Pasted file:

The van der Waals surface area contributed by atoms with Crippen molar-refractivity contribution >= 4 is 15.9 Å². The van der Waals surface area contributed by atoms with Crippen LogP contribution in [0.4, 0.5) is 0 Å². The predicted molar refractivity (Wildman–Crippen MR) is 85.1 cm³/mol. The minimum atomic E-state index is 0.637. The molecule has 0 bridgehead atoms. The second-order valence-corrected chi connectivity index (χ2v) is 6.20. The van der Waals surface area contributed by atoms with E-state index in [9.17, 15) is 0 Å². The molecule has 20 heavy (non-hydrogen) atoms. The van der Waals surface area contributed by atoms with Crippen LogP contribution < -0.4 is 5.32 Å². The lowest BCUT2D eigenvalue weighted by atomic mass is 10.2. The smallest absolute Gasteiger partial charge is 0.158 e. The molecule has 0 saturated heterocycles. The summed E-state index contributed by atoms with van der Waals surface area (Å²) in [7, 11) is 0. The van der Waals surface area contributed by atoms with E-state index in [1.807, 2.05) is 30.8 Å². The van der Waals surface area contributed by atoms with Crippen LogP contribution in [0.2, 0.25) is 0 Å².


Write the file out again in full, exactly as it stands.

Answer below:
The van der Waals surface area contributed by atoms with Crippen molar-refractivity contribution >= 4 is 15.9 Å². The van der Waals surface area contributed by atoms with Crippen LogP contribution in [0.4, 0.5) is 0 Å². The predicted molar refractivity (Wildman–Crippen MR) is 85.1 cm³/mol. The minimum atomic E-state index is 0.637. The molecule has 0 bridgehead atoms. The second-order valence-corrected chi connectivity index (χ2v) is 6.20. The van der Waals surface area contributed by atoms with E-state index in [9.17, 15) is 0 Å². The molecule has 20 heavy (non-hydrogen) atoms. The van der Waals surface area contributed by atoms with Crippen LogP contribution < -0.4 is 5.32 Å². The lowest BCUT2D eigenvalue weighted by atomic mass is 10.2. The smallest absolute Gasteiger partial charge is 0.158 e. The molecule has 0 saturated heterocycles. The summed E-state index contributed by atoms with van der Waals surface area (Å²) in [7, 11) is 0. The van der Waals surface area contributed by atoms with E-state index in [1.807, 2.05) is 30.8 Å². The van der Waals surface area contributed by atoms with Crippen LogP contribution in [0.2, 0.25) is 0 Å².